The level of political discourse revealed in such statements is standard in India, revealing nothing so much as either an utter lack of faith in the stability and future of their own country or an apocalyptic fear of the future of the country without their leadership. Apocalyptic statements have certainly been standard in Indian politics since the days of Nehru’s and Indira’s complete dominance of the country, a dominance maintained for their political benefit for decades by these very apocalyptic views.

But the apocalypse that has reared its head from time to time has been of their own creation. What is one to say about a political leadership that itself promotes and creates violence in order to demonstrate the need of their own leadership to prevent it? This indeed was the case with the so-called anti-Sikh riots of 1984, planned and implemented by Congress goondas, whose actions the government of Rajiv Gandhi did nothing to stop if, indeed, it did not encourage it. But the Congress leaders of today, acting as holier than thou, dare to compare unfavorably Modi’s (undoubted) pernicious role in the 2002 killings (so-called riots) in Gujarat with their so-called efforts “to stop the anti-Sikh riots.”3

There is, however, another consideration that must always be kept in mind in any assessment of the present or future of Indian politics, namely, its obvious diversity, and the continuing improbability that any single political entity will ever be able to “represent”, in any meaningful sense, the entire country or even a majority of its people. A glance at the figures of this election should suffice to place that fact clearly in view, namely, that the two major parties together, the BJP and the INC, won a bare 50% of the vote: 31% for the BJP and 19% for the Congress. All other results, for all other individual political parties in the rest of the country, were negligible, carrying no weight outside their local regions or districts. Nor do the movements launched by political groups outside the mainstream parties, such as the Anna Hazare and Arvind Kejriwal groups, have any substantial effect on the election results outside their local venue even when they win a few seats in their local areas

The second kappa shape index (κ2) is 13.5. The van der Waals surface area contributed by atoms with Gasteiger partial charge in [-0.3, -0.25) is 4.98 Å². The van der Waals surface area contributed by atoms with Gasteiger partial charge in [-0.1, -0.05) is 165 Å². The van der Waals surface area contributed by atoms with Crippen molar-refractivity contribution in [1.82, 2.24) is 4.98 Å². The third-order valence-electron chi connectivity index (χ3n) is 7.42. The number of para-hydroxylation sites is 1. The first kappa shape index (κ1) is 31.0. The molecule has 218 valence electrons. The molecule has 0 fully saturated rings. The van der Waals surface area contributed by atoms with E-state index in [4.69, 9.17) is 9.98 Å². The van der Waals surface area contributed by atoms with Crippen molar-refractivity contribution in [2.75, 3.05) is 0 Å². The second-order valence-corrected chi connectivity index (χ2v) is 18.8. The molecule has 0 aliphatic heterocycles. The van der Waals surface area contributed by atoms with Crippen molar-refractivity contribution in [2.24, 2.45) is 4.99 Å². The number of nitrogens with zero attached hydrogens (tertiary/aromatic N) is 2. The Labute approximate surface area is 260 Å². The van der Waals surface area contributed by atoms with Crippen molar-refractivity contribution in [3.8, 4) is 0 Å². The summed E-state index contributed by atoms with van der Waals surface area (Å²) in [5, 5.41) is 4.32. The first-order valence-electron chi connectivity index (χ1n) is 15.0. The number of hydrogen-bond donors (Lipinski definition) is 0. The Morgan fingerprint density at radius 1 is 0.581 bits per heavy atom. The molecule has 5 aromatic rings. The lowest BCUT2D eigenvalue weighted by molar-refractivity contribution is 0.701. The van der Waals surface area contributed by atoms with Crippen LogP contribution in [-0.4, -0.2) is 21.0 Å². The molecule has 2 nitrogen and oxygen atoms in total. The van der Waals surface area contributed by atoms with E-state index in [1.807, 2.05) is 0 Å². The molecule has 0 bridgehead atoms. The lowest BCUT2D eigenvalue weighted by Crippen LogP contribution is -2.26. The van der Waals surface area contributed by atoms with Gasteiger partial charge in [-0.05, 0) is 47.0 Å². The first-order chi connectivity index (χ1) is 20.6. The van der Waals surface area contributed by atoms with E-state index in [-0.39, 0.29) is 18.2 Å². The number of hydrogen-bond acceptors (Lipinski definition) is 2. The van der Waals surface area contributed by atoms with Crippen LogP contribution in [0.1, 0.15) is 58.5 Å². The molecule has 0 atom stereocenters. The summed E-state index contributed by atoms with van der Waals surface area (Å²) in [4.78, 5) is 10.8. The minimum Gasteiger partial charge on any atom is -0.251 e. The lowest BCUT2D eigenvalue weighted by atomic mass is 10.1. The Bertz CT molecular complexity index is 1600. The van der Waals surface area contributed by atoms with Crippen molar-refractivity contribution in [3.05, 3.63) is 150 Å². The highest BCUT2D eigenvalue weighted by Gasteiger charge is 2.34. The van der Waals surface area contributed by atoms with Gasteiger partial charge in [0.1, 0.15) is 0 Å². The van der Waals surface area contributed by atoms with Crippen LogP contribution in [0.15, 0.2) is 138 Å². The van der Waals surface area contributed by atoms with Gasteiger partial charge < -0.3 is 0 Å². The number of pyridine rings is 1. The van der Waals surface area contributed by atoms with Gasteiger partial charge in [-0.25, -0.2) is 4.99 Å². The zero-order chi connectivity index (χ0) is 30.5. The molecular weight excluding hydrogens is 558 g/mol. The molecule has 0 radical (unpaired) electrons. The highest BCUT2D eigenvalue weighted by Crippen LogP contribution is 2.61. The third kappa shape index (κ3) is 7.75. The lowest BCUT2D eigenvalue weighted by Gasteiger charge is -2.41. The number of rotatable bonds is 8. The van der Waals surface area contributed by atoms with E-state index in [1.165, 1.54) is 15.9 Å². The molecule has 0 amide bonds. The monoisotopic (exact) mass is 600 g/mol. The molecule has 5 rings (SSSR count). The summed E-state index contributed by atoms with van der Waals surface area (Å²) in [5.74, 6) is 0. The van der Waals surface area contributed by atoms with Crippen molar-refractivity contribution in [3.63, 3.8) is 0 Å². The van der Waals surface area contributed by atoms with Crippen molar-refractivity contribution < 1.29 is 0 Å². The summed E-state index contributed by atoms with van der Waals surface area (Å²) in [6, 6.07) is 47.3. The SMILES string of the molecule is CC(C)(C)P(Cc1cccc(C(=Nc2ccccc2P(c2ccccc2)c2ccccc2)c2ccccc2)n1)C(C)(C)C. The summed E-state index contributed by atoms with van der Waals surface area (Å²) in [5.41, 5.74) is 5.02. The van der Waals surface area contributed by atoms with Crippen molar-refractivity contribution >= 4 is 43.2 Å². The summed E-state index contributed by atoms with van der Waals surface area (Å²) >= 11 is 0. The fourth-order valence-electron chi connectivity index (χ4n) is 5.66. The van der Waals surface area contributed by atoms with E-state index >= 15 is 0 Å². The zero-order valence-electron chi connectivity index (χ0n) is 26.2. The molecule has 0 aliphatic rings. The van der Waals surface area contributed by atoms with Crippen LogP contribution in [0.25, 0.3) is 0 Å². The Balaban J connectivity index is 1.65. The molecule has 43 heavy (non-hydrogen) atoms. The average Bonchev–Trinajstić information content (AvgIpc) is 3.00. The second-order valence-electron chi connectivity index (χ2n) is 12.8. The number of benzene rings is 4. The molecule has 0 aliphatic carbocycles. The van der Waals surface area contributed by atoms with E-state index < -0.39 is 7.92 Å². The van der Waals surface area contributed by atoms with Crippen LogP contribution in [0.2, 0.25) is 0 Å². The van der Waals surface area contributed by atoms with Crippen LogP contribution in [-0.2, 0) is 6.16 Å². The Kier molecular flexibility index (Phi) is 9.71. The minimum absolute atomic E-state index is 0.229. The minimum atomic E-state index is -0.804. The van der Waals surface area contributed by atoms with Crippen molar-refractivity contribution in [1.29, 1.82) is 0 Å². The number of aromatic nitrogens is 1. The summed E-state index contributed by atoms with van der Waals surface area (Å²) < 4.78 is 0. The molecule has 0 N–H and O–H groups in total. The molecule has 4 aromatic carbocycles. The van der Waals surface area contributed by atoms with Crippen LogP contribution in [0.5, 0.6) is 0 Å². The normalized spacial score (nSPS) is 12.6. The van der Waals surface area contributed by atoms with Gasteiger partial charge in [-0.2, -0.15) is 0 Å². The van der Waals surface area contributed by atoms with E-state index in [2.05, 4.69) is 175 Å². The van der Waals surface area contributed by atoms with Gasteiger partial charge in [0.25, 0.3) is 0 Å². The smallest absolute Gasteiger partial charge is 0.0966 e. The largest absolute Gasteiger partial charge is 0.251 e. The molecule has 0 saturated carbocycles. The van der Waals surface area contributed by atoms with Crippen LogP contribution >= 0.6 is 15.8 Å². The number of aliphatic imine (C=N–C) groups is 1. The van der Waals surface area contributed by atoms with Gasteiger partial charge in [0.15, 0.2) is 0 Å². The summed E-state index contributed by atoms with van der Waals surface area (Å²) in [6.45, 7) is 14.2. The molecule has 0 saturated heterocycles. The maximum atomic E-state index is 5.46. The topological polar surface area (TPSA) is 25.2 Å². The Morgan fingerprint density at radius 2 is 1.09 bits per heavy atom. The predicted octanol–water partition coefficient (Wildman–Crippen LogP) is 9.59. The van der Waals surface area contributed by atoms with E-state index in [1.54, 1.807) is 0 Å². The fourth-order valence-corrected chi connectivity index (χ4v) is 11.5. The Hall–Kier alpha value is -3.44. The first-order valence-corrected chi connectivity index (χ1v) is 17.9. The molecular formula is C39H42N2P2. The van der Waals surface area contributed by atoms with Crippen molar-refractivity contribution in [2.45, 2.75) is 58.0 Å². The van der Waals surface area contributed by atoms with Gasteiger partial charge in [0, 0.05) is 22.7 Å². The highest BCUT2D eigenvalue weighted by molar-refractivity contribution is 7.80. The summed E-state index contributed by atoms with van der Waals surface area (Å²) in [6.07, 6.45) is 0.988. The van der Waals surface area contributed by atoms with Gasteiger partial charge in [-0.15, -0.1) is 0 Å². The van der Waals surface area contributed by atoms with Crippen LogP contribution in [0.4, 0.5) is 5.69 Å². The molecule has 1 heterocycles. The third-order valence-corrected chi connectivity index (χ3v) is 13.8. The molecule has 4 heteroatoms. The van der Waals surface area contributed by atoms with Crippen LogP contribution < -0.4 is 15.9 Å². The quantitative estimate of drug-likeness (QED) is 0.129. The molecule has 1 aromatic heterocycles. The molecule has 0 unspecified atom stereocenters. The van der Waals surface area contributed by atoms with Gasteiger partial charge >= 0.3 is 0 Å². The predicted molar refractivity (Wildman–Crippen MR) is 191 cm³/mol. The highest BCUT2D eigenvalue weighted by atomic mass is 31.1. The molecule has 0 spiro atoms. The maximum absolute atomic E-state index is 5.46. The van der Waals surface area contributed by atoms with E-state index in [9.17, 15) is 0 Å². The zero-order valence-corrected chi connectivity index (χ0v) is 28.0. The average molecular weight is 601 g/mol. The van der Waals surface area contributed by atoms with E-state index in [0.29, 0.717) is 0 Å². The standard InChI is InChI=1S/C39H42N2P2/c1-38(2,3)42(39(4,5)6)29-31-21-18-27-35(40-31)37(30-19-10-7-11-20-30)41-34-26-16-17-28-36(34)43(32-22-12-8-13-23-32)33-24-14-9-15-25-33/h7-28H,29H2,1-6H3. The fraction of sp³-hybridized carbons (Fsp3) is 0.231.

So what does this say about the threat of political dominance by the BJP and the likes of Mr. Modi for the future of the country? Well, not only in India, but in the U.S. and elsewhere, right wing dominance is definitely rising. And it must be emphasized that what is happening, namely, the rise of the Right, is the predominant political tendency of our times. Certainly, it has been seen as such by business groups in India, evidenced according to the press by “a thundering rally on India’s stock markets and raucous celebrations” of Modi’s victory by the BJP and its supporters.4

Two terms are bandied about by the press in every election everywhere in India: “communalism” and “corruption.” These terms are convenient for a press that does not care to go more deeply into political realities. They are used as smokescreens by political organizations (preeminently the BJP) whose purpose is to hide from view their duplicitous and even murderous activities as well as by political scientists—whose names will not be mentioned here—who feel that they have done their work by declaring that “corruption” is rampant in India.

Thus, [The Indian] declared—in appearing to present an analysis of voting behavior in the 2014 elections that—for 14% of the people —corruption was “the main issue in the election.” Not poverty, not despair, not even caste “equations” were the main issues in the election, but “CORRUPTION” in red letters. But, even if it is to be agreed or assumed that CORRUPTION was a factor, or the most important issue in the election, for whom was it so? And was it really so? In fact, the term “corruption” is mostly a smokescreen term for displacing blame on “the people” for a particular election result not approved by the literati.

The term “communalism” itself is perhaps the preeminent smokescreen term in use by the riot-producers, aided by the literati in India, who wish for some other kind of election result that is never explicitly articulated.